A growing number of lawsuits allege that Stryker and Johnson& Johnson did not test their devices properly and failed to warn doctors and patients about the potential health risks. Both companies, however, maintain that the complications and ensuing device failures were not caused by flaws in the design of their implants. Instead, they blame surgeons for not implanting the devices correctly.
Litigation for Johnson & Johnson’s DePuy ASR hips is underway, and the Stryker trials will soon follow. Because many of the legal claims against Stryker allege the same problems, all federal lawsuits against the company may be consolidated to one court to be managed more efficiently.
Stryker’s first-quarter earnings took a noticeable hit from the recall, falling 13 percent year over year.
In January, Stryker told investors its hip recall ultimately could cost the company between $190 and $390 million, including the cost of patient testing and treatment, revision surgeries, insurance claims and lawsuits.
The final price tag of the hip complications depends on a number of factors, including litigation costs and the number of patients who will require testing and follow-up treatment.
Stryker’s lawsuit losses were offset in the first quarter by growth for the company’s Neurotechnology and Spine unit, which provides hardware and artificial discs for spinal surgeries. The unit’s growth is expected to continue long term.
Like Stryker, Johnson & Johnson faced a decline in profits because of its hip implant recall. J&J reported first-quarter net earnings of $3.5 billion, a 10.6 percent drop year over year despite an 8.5 percent increase in sales. The drop in earnings resulted from after-tax special items totaling $600 million, including litigation costs and expenses related to last year’s acquisition of medical device manufacturer Synthes.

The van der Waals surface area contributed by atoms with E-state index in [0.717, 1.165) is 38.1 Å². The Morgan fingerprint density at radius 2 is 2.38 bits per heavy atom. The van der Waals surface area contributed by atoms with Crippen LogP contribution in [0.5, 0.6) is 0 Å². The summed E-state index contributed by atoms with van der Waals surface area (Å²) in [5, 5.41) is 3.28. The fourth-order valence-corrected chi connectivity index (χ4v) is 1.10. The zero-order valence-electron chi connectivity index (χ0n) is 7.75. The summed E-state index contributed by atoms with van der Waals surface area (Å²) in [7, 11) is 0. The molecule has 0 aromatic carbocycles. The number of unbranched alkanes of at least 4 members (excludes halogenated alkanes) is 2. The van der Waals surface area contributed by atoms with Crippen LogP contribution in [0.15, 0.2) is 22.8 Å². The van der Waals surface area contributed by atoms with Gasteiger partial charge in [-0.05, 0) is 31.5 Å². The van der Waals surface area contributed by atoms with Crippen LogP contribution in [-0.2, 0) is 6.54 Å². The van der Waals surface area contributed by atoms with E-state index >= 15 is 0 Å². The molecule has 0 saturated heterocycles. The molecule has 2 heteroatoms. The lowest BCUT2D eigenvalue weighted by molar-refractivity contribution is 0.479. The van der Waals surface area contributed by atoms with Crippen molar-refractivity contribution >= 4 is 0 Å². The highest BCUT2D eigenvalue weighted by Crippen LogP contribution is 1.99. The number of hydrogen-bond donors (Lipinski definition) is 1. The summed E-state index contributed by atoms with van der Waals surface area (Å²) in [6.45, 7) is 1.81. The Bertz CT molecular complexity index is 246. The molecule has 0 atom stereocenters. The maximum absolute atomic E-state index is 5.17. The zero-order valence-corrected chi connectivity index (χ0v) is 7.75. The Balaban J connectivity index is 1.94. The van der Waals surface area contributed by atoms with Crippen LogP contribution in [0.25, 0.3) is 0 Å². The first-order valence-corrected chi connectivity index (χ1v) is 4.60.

Johnson & Johnson’s legal woes sprouted from the August 2010 recall of two metal-on-metal hip implants manufactured by DePuy Orthopaedics, one of J&J’s subsidiaries. Last year, the company set aside $3 billion for lawyers and injured patients involved in ASR litigation.
DePuy recalled its ASR Hip Resurfacing System and ASR XL Acetabular System after data from the National Joint Registry of England and Wales showed the devices failed for about 12 percent of patients within five years. Patients with the devices needed revision surgeries to have implants replaced.
Since the recall, the J&J said up to 40 percent of the ASR implants could fail in the first five years.
In the first of more than 10,000 lawsuits over DePuy’s ASR hips to go to trial, a Los Angeles jury in March delivered an $8.3 million verdict to a patient injured by metal debris shed from the implant. J&J won a second ASR hip lawsuit after a Chicago jury decided the design of the implant did not cause the plaintiff’s injury.
Resolving remaining cases could cost the company billions of dollars, some experts said.
Johnson & Johnson’s acquisition of Synthes, meanwhile, could pay off. First-quarter sales for Medical Devices and Diagnostics, J&J’s largest unit, rose more than 10 percent to $6.8 billion, largely as a result of the Synthes deal.